FARMING COMMUNITY MODELS
Due to the unyielding hierarchical and social beliefs in rural communities in Uganda, these communities are becoming less pleasant to live in; a fact proven by the large number of migrants into urban areas like Kampala, Jinja, Mukono and Wakiso. This hierarchy is largely reflected in the spatial organization, particularly in farming communities, resulting in implicit divisions that are usually gender-based. The consequences of the current spatial arrangements have made it evident that architects have a significant role to play in reviving these farming communities, especially in a country like Uganda where approximately 60% of the economy is sourced from agriculture. Rittel et al. (1973) refer to such architectural problems as intrinsically ‘wicked problems,’ acknowledging the difficulty in planning for a large ‘complex social system.’ Fortunately, in Dilemmas in a General Theory of Planning, Horst Rittel also recognizes that ‘problem understanding and problem resolution are concomitant to each other.’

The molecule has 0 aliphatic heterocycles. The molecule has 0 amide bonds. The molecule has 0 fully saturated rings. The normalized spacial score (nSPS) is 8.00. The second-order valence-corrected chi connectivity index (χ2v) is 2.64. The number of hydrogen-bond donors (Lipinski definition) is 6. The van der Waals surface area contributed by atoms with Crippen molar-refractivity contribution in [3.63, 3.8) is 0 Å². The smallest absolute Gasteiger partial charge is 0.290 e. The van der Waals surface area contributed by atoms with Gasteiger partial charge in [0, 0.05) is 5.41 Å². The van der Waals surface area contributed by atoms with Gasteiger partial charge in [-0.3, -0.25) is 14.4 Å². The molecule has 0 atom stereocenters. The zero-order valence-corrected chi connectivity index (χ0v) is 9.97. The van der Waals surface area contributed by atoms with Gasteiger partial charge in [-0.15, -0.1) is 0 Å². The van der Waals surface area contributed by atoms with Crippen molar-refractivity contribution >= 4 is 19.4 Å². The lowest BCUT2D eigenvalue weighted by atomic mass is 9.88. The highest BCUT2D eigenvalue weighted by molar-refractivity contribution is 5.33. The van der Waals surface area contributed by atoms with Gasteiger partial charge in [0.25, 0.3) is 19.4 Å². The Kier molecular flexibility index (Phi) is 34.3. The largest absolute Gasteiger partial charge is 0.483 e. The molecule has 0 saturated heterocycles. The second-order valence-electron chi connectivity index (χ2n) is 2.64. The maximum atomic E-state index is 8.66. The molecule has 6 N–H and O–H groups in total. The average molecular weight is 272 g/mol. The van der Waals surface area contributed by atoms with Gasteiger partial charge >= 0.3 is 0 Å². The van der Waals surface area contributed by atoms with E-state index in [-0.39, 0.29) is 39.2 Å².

One solution to such issues in Uganda could be the use of a Farming Community Model (FCM), a term I coined myself. This is a tool that deals largely with spatial organization in communities that depend on farming and agriculture as their main means of income. The FCM aids in providing the most appropriate spatial solution to a community’s social, political and economic needs by operating as a point of departure and ‘planting a seed’ for future regeneration and growth. This five-step tool also reflects the significance of the social order and role of culture in the existing spatial organization. It conveys the existing body of knowledge and the architecture, which is driven by scarcity and affordability, and subsequently incorporates innovative techniques into a befitting spatial organizational diagram for each community. This approach further promotes education and craftsmanship, especially to the more suppressed gender in the community.
Although the ultimate solution is largely political, an architect’s contribution, given our skill sets of problem-solving, analysis and critical thinking, enables us to focus on a spatial arrangement that enhances people's lives. It is also one way to start a conversation about health, education and business that can filter not only into the individual’s homes but also to the overarching economy of the country.